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Study Evaluates Efficacy and Safety of 1064-nm Nd:YAG Laser in Treatment of Onychomycosis

A recent study was conducted to evaluate the efficacy and side effects of onychomycosis treatment with a long-pulsed 1064-nm Nd:YAG laser. Sixty-four onychomycotic nails (35 patients) were evaluated. Involved nails were treated with a long-pulsed 1064-nm Nd:YAG laser in four sessions at one-week intervals. A potassium hydroxide examination and fungal culture were performed every week during the treatment course and at a one-month follow-up visit. If either test was positive for a pathogenic organism, a second treatment cycle was performed. If the two tests produced negative results, each affected nail was followed up at three- and six-month visits after completion of the second treatment protocol. In cases of resistance (positive for a pathogenic organism after completion of the second treatment cycle), the onychomycotic nails were excluded from the study and treated by standard methods. Of 64 nails evaluated, 59 completed the first cycle of treatment and 24 (40.7 percent) demonstrated mycological clearance at the one-month follow up. Thirty-five of the 59 nails (59.3 percent) were positive for a pathogenic organism and underwent a second treatment cycle. Upon completion of the second cycle, 28 nails remained enrolled, and the mycological test results were negative in nine nails (31.2 percent). For all nails that completed the first or second treatment cycle, the overall cure rates at the one-, three- and six-month follow-up visits were 63.5 percent, 57.7 percent and 51.9 percent, respectively. Side effects were mild and limited to erythema and swelling after the laser procedure. The researchers concluded that long-pulsed 1064-nm Nd:YAG laser therapy is safe and effective for the treatment of onychomycosis, but acknowledged that a larger sample size and longer follow-up period are needed to confirm these findings.

—J Dermatolog Treat. 2015 Apr 17:1-5.

Evaluating Efinaconazole in Patients with Onychomycosis and Coexisting Tinea Pedis

To evaluate the efficacy of efinaconazole topical solution 10% in patients with onychomycosis and coexisting tinea pedis, researchers analyzed 1,655 patients, aged 18 to 70 years, randomized (3:1) to receive efinaconazole topical solution 10% or vehicle from two identical multicenter, double-blind, vehicle-controlled 48-week studies evaluating safety and efficacy. The primary end point was complete cure rate (zero percent clinical involvement of the target toenail and negative potassium hydroxide examination and fungal culture findings) at week 52. Three groups were compared: patients with onychomycosis and coexisting interdigital tinea pedis on-study (treated or left untreated) and those with no coexisting tinea pedis. The study found that treatment with efinaconazole topical solution 10% was significantly more effective than vehicle use irrespective of the coexistence of tinea pedis or its treatment. Overall, 21.3 percent of patients with onychomycosis had coexisting interdigital tinea pedis at baseline, with 61.1 percent of these patients receiving investigator-approved topical antifungal agents for their tinea pedis in addition to their randomized onychomycosis treatment. At week 52, efinaconazole complete cure rates of 29.4 percent were reported in patients with onychomycosis when coexisting tinea pedis was treated compared with 16.1 percent when coexisting tinea pedis was not treated. Both cure rates were significant compared with vehicle, and in the latter subgroup, no patients treated with vehicle achieved a complete cure.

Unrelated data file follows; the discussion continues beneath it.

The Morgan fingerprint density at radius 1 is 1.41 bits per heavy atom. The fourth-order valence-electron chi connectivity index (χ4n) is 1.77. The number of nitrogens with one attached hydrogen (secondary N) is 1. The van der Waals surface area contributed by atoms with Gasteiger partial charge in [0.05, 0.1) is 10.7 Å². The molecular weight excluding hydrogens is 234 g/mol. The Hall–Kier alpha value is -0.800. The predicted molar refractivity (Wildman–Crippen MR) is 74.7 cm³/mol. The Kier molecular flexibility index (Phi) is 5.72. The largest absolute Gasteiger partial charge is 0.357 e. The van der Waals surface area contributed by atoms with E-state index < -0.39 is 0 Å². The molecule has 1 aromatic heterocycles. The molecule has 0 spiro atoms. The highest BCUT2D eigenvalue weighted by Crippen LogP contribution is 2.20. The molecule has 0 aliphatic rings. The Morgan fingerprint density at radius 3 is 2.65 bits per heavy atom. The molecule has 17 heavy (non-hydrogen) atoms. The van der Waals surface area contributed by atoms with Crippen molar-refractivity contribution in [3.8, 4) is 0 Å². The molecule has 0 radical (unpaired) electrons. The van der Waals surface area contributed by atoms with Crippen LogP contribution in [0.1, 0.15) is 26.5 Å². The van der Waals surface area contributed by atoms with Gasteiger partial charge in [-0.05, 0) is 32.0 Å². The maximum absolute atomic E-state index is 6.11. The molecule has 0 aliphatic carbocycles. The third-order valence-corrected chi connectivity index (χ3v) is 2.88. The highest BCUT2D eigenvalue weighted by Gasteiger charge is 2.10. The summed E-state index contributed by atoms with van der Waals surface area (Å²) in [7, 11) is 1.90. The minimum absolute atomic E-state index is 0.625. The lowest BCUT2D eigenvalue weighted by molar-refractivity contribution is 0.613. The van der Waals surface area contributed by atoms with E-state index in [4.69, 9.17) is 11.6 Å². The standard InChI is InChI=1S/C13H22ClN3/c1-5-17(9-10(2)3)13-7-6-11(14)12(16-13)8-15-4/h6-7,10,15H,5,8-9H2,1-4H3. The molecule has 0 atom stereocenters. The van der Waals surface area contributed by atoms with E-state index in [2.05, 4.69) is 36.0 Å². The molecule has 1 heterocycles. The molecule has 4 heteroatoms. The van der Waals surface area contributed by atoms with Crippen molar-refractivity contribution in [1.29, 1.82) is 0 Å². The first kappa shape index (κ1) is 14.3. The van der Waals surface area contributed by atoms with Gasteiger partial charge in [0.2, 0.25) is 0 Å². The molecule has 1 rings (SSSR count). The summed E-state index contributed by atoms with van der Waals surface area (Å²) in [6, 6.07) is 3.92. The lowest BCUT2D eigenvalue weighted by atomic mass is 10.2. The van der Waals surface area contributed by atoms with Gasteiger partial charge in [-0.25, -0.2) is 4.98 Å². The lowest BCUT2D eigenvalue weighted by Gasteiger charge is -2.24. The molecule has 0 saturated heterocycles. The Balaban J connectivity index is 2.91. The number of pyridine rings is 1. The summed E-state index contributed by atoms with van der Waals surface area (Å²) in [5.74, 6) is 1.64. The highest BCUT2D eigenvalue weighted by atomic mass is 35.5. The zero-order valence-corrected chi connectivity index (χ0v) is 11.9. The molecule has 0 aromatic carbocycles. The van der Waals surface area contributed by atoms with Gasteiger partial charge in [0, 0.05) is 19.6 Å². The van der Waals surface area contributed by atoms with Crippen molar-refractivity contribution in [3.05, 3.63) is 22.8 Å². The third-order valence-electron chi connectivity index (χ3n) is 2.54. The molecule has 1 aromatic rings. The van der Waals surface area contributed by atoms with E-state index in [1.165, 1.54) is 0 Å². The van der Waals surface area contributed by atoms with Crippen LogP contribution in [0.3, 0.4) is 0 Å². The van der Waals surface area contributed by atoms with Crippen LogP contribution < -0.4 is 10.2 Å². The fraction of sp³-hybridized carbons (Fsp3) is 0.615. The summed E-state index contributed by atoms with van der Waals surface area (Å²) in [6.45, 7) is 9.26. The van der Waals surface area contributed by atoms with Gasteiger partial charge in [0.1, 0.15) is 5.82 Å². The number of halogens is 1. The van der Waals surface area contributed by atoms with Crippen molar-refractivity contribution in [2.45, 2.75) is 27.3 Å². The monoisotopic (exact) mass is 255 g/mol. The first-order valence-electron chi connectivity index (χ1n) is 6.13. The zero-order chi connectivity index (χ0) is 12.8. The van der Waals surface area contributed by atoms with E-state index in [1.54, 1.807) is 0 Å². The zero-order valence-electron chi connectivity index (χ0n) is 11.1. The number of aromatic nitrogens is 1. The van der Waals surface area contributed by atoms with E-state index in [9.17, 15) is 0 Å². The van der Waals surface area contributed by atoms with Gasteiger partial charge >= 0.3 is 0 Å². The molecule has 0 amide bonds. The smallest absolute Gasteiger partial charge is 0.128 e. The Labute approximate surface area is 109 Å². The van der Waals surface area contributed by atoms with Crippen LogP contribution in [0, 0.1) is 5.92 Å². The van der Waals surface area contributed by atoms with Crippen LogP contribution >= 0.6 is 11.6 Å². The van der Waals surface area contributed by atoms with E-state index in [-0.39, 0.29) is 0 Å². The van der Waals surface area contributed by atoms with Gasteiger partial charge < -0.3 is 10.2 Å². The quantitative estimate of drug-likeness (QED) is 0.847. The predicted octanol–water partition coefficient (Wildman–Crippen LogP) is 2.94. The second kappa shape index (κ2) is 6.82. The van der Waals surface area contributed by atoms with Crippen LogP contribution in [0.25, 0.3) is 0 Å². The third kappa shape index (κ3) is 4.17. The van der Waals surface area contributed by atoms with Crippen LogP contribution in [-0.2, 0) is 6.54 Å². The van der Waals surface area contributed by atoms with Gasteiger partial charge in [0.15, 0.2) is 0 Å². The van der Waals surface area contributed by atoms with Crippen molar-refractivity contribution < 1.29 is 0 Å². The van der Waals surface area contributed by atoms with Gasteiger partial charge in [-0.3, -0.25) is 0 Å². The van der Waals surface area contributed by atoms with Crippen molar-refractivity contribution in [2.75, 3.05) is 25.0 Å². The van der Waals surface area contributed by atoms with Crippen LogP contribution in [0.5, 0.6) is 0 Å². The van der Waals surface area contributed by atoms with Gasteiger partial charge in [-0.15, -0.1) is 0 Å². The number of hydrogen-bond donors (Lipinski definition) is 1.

The study authors concluded, “Treatment of coexisting tinea pedis in patients with onychomycosis enhances the efficacy of once-daily topical treatment with efinaconazole topical solution, 10%.”

—J Am Podiatr Med Assoc. 2015 Apr 13.

Clinical Trial Evaluates Squalamine Ointment for Tinea Capitis Treatment

A Phase II randomized, double-blind, placebo-controlled clinical trial was conducted to test the efficacy and safety of a three-week squalamine ointment regimen for the treatment of tinea capitis. Males aged six to 15 years presenting with tinea capitis were treated with either topical squalamine ointment or placebo for three weeks. The primary endpoint was complete clinical cure. The secondary endpoints were the occurrence of local and/or systemic adverse events, mycological cure, and partial clinical response. Prospective follow-up of clinical adverse events was performed daily. Five patients were treated with 1% squalamine ointment and 15 were treated with placebo. No complete cure was observed. No clinical or biological adverse event was recorded. A significantly better hair-growth score, indicating a partial clinical improvement of the tinea capitis, was observed in the patients treated with squalamine compared to those treated with placebo. The researchers found that this three-week squalamine ointment regimen was well tolerated and showed partial clinical activity for the treatment of tinea capitis. They noted that further studies are needed to evaluate the efficacy of topical squalamine alone or in combination with an antidermatophyte drug to treat tinea capitis. n

—Mycopathologia. 2015 Apr;179(3-4):187-93.

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